An independent panel's review of a draft environmental study into impacts an oyster farm is having at Point Reyes National Seashore suggests substantive revisions for the final document.
While the authors note that their comments "should not be interpreted as a conclusion that the (draft Environmental Impact Statement) does not meet NEPA requirements," they also point out that the DEIS features a good amount of uncertainty in the conclusions it reaches.
"Of the eight resource categories, the committee judged that the projected impact levels for seven had moderate to high levels of uncertainty and, for many of these an equally reasonable alternate conclusion of a lower impact intensity could be reached based on the available data and information," the panel noted.
Areas of the DEIS cited as having "moderate to high levels of uncertainty" include oyster company impacts on harbor seals, coastal flood zones, water quality, soundscapes, eelgrass, fish, and wetlands.
Seashore staff have been crafting an Environmental Impact Statement to assess impacts the Drakes Bay Oyster Co. might be having on seashore waters. The issue is timely, as the oyster company's 40-year lease runs out in November, and Congress long ago said the estero should be designated as official wilderness once all non-conforming uses are removed from it.
The interest in the fate of an oyster company that produces between 450,000-500,000 pounds of Pacific oyster meat a year for Bay Area outlets has been fanned by both U.S. Sen. Dianne Feinstein, an ardent supporter of the oyster company and its small workforce, and environmentalists and conservationists who want to see the estero granted official wilderness designation.
The outside review that arrived last week is the second on the DEIS. An earlier review, performed by Atkins North America, found that the DEIS was not perfect, but it was an "adequate analysis" in light of the "available scientific information."
The latest review (attached below), by an arm of the National Research Council, was requested by Congress. The report seconds a conclusion reached in a preview review by the national Marine Mammal Commission that it is hard, if not impossible, to currently assess how the oyster company's operations might be impacting, long-term, harbor seals in the estero.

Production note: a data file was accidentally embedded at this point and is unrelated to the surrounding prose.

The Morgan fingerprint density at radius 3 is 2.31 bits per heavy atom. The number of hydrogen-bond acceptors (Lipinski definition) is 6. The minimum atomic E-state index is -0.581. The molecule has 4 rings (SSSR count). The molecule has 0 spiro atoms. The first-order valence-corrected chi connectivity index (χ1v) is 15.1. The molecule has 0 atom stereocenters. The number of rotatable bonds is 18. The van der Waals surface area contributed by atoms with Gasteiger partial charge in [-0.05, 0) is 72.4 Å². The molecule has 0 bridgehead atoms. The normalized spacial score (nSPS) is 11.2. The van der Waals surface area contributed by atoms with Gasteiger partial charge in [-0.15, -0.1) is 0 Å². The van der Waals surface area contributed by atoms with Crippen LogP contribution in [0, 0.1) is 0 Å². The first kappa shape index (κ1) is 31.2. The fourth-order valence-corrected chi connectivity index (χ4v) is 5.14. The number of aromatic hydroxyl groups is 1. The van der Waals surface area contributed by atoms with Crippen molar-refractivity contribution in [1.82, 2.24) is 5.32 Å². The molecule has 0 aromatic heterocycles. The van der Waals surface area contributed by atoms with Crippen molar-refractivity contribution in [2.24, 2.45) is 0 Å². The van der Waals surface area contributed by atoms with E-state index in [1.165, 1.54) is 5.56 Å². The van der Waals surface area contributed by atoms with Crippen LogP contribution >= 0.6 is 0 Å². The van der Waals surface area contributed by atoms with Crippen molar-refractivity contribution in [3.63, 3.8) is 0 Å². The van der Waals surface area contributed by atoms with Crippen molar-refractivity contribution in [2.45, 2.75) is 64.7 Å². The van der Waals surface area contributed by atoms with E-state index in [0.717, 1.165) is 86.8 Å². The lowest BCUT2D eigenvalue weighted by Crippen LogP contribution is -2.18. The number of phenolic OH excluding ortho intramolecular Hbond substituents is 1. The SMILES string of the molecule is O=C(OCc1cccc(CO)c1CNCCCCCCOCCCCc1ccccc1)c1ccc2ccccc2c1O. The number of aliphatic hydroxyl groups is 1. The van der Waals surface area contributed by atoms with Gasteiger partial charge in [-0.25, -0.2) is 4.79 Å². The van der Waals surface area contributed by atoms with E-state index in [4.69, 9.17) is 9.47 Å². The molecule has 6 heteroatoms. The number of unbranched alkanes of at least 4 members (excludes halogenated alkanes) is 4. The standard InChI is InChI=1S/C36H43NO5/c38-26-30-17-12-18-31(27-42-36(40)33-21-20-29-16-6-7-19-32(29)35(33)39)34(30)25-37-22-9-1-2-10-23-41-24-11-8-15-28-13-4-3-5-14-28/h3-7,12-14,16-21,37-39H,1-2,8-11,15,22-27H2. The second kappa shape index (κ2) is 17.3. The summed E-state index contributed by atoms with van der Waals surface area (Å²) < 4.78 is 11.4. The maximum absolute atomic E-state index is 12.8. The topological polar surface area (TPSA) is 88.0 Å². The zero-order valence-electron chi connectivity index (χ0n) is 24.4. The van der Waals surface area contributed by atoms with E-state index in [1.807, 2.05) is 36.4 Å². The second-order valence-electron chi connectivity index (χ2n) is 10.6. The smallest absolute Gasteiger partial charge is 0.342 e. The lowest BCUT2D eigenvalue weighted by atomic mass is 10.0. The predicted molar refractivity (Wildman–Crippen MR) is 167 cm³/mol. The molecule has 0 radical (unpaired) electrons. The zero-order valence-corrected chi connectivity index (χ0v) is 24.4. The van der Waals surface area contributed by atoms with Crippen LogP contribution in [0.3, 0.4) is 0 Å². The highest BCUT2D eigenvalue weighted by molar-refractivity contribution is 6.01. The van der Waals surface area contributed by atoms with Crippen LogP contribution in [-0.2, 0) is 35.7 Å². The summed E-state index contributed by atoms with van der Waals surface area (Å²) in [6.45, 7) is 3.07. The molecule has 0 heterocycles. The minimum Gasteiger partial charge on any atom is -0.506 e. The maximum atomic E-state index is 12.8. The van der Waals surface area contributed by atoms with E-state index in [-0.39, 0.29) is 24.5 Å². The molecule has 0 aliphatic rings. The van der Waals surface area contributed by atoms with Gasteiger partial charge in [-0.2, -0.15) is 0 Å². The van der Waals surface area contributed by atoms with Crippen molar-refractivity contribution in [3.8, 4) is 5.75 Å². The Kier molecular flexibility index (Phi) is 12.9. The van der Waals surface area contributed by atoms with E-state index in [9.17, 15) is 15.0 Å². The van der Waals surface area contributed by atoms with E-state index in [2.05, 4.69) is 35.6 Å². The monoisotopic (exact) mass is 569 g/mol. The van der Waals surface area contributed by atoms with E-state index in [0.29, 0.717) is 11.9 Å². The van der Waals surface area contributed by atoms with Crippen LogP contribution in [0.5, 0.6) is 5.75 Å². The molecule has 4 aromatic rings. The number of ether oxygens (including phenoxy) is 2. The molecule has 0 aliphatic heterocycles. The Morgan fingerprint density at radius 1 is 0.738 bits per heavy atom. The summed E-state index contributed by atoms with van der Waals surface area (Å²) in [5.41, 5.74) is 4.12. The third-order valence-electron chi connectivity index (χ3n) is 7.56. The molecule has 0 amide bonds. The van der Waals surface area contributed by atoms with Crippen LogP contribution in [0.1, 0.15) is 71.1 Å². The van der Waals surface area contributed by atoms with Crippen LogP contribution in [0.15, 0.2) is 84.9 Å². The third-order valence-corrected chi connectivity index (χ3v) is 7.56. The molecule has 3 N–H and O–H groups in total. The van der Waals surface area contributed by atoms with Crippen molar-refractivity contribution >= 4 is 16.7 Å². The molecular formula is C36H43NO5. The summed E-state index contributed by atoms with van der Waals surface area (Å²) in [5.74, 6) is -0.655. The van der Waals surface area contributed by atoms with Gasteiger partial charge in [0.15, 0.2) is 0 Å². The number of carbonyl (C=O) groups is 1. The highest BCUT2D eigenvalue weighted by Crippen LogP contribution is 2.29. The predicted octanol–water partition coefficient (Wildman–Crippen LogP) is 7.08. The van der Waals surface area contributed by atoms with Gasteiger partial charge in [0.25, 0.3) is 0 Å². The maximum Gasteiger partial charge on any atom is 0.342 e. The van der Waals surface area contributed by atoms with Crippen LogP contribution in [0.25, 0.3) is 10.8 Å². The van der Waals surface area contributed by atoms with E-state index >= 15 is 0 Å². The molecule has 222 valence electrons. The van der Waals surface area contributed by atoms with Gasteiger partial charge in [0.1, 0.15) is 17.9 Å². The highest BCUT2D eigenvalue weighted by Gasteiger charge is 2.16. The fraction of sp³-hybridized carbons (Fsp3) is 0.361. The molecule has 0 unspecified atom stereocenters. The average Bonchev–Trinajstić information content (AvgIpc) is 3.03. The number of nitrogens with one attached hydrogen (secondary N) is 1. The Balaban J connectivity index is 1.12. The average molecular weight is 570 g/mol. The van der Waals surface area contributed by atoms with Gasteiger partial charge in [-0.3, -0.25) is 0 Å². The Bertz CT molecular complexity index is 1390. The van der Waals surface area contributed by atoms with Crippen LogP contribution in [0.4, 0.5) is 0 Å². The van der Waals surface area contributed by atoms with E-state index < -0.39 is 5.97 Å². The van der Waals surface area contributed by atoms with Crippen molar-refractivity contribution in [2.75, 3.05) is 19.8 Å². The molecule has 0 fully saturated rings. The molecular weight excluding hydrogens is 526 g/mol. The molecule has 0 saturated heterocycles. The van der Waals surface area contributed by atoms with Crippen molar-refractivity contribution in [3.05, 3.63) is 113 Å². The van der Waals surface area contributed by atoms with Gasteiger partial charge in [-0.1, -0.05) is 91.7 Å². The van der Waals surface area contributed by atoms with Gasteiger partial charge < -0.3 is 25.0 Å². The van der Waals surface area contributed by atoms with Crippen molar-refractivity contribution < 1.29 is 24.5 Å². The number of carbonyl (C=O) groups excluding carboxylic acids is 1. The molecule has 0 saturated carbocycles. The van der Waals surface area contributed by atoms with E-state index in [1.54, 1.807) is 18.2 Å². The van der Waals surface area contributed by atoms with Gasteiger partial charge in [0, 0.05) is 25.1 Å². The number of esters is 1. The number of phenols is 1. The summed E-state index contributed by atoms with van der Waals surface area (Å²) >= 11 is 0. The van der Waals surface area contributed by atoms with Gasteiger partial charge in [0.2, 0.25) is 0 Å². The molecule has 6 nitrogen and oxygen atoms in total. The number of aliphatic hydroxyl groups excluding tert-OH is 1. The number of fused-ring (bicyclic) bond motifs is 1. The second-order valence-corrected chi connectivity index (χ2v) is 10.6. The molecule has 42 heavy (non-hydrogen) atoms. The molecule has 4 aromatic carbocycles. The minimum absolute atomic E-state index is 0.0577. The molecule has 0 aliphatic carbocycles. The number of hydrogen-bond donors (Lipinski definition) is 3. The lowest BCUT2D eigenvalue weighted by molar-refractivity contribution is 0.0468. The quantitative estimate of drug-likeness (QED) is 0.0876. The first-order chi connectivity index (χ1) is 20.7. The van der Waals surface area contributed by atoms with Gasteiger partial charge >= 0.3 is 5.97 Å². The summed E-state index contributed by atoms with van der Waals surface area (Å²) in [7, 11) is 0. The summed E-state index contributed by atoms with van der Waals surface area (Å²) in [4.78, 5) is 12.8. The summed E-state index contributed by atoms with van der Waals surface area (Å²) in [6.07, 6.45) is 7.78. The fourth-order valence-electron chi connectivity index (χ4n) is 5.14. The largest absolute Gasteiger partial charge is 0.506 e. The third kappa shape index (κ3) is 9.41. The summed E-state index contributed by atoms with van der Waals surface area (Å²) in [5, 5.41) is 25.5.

"Indeed, no study worldwide has been designed to assess the impact of disturbance (from mariculture or other sources) on harbor seal haul-out distribution patterns," the NRC report states. "Consequently, 'research that has been conducted in Drakes Estero cannot be used either to directly demonstrate any effects of the oyster farm on harbor seals or to demonstrate the absence of potential effects.'"
Concerning the Atkins review, the NRC panel found that that firm lacked the expertise to fully analyze the DEIS and, as a result, "does not consider the Atkins report to be 'fundamentally sound and materially sufficient.'”
The NRC review pointed to the general lack of scientific literature on the estero as standing in the way of a more thorough DEIS.
To help remedy that dearth of information, the panel, among other things, recommended that in working on the final EIS the Park Service be more clear on how it defines "impact intensities," ie, beneficial, minor, moderate, major; "Qualify each impact intensity conclusion in terms of levels of uncertainty such as those used by the committee; Clearly identify and explain all assumptions made in reaching conclusions concerning impact intensities; Describe potential alternate conclusions as appropriate", and; consider additional mitigations that could be built into a permit extension for the oyster company.